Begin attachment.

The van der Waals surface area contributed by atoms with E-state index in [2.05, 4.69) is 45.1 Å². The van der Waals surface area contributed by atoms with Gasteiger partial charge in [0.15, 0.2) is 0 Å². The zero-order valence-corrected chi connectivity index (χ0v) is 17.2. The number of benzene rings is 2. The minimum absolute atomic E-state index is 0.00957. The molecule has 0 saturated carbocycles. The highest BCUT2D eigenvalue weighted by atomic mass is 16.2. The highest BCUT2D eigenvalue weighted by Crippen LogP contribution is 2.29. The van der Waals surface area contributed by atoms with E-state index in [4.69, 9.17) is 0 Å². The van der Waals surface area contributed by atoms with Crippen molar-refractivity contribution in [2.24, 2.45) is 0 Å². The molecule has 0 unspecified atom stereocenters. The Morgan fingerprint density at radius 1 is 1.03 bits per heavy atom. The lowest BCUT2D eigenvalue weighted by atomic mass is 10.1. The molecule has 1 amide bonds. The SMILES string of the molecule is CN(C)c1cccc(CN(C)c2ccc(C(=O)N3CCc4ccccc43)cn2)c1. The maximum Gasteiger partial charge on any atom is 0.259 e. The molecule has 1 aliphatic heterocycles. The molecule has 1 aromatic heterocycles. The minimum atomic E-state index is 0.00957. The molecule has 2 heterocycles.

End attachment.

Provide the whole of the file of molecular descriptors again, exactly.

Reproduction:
The van der Waals surface area contributed by atoms with E-state index in [2.05, 4.69) is 45.1 Å². The van der Waals surface area contributed by atoms with Gasteiger partial charge in [0.15, 0.2) is 0 Å². The zero-order valence-corrected chi connectivity index (χ0v) is 17.2. The number of benzene rings is 2. The minimum absolute atomic E-state index is 0.00957. The molecule has 0 saturated carbocycles. The highest BCUT2D eigenvalue weighted by atomic mass is 16.2. The highest BCUT2D eigenvalue weighted by Crippen LogP contribution is 2.29. The van der Waals surface area contributed by atoms with E-state index in [4.69, 9.17) is 0 Å². The van der Waals surface area contributed by atoms with Crippen molar-refractivity contribution in [2.24, 2.45) is 0 Å². The molecule has 0 unspecified atom stereocenters. The Morgan fingerprint density at radius 1 is 1.03 bits per heavy atom. The lowest BCUT2D eigenvalue weighted by atomic mass is 10.1. The molecule has 1 amide bonds. The SMILES string of the molecule is CN(C)c1cccc(CN(C)c2ccc(C(=O)N3CCc4ccccc43)cn2)c1. The maximum Gasteiger partial charge on any atom is 0.259 e. The molecule has 1 aliphatic heterocycles. The molecule has 1 aromatic heterocycles. The minimum atomic E-state index is 0.00957. The molecule has 2 heterocycles.